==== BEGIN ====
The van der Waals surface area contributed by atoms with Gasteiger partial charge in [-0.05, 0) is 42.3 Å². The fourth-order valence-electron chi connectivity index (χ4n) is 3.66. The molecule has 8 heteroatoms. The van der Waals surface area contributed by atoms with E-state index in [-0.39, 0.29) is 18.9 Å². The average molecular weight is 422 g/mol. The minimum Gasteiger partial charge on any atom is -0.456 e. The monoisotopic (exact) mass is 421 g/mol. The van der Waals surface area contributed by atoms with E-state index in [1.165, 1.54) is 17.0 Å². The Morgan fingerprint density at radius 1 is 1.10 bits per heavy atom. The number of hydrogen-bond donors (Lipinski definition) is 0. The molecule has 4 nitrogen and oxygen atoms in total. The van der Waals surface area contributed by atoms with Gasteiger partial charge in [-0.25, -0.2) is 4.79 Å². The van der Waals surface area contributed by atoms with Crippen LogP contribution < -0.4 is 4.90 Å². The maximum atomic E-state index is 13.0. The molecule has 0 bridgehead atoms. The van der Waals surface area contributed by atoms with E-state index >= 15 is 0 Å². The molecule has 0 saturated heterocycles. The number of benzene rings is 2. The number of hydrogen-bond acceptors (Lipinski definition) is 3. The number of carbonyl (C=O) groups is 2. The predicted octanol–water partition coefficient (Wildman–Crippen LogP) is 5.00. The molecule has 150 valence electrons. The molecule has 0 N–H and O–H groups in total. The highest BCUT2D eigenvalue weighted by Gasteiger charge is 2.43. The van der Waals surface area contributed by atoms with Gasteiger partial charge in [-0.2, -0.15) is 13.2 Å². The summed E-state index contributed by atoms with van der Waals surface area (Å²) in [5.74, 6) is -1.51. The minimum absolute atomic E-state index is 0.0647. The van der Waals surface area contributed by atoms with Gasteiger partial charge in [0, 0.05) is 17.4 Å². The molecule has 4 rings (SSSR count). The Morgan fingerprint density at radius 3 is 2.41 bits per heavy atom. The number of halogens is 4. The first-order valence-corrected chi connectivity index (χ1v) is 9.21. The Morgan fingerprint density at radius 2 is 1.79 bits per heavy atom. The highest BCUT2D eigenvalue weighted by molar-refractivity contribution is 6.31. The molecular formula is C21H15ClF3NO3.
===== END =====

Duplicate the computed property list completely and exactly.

The van der Waals surface area contributed by atoms with Gasteiger partial charge in [-0.05, 0) is 42.3 Å². The fourth-order valence-electron chi connectivity index (χ4n) is 3.66. The molecule has 8 heteroatoms. The van der Waals surface area contributed by atoms with E-state index in [-0.39, 0.29) is 18.9 Å². The average molecular weight is 422 g/mol. The minimum Gasteiger partial charge on any atom is -0.456 e. The monoisotopic (exact) mass is 421 g/mol. The van der Waals surface area contributed by atoms with E-state index in [1.165, 1.54) is 17.0 Å². The Morgan fingerprint density at radius 1 is 1.10 bits per heavy atom. The number of hydrogen-bond donors (Lipinski definition) is 0. The molecule has 4 nitrogen and oxygen atoms in total. The van der Waals surface area contributed by atoms with Gasteiger partial charge in [-0.25, -0.2) is 4.79 Å². The van der Waals surface area contributed by atoms with Crippen LogP contribution < -0.4 is 4.90 Å². The maximum atomic E-state index is 13.0. The molecule has 0 bridgehead atoms. The van der Waals surface area contributed by atoms with E-state index >= 15 is 0 Å². The molecule has 0 saturated heterocycles. The number of benzene rings is 2. The number of hydrogen-bond acceptors (Lipinski definition) is 3. The number of carbonyl (C=O) groups is 2. The predicted octanol–water partition coefficient (Wildman–Crippen LogP) is 5.00. The molecule has 150 valence electrons. The molecule has 0 N–H and O–H groups in total. The highest BCUT2D eigenvalue weighted by Gasteiger charge is 2.43. The van der Waals surface area contributed by atoms with Gasteiger partial charge in [-0.2, -0.15) is 13.2 Å². The summed E-state index contributed by atoms with van der Waals surface area (Å²) in [5.74, 6) is -1.51. The minimum absolute atomic E-state index is 0.0647. The van der Waals surface area contributed by atoms with Gasteiger partial charge in [0, 0.05) is 17.4 Å². The molecule has 4 rings (SSSR count). The Morgan fingerprint density at radius 3 is 2.41 bits per heavy atom. The number of halogens is 4. The first-order valence-corrected chi connectivity index (χ1v) is 9.21. The Morgan fingerprint density at radius 2 is 1.79 bits per heavy atom. The highest BCUT2D eigenvalue weighted by molar-refractivity contribution is 6.31. The molecular formula is C21H15ClF3NO3.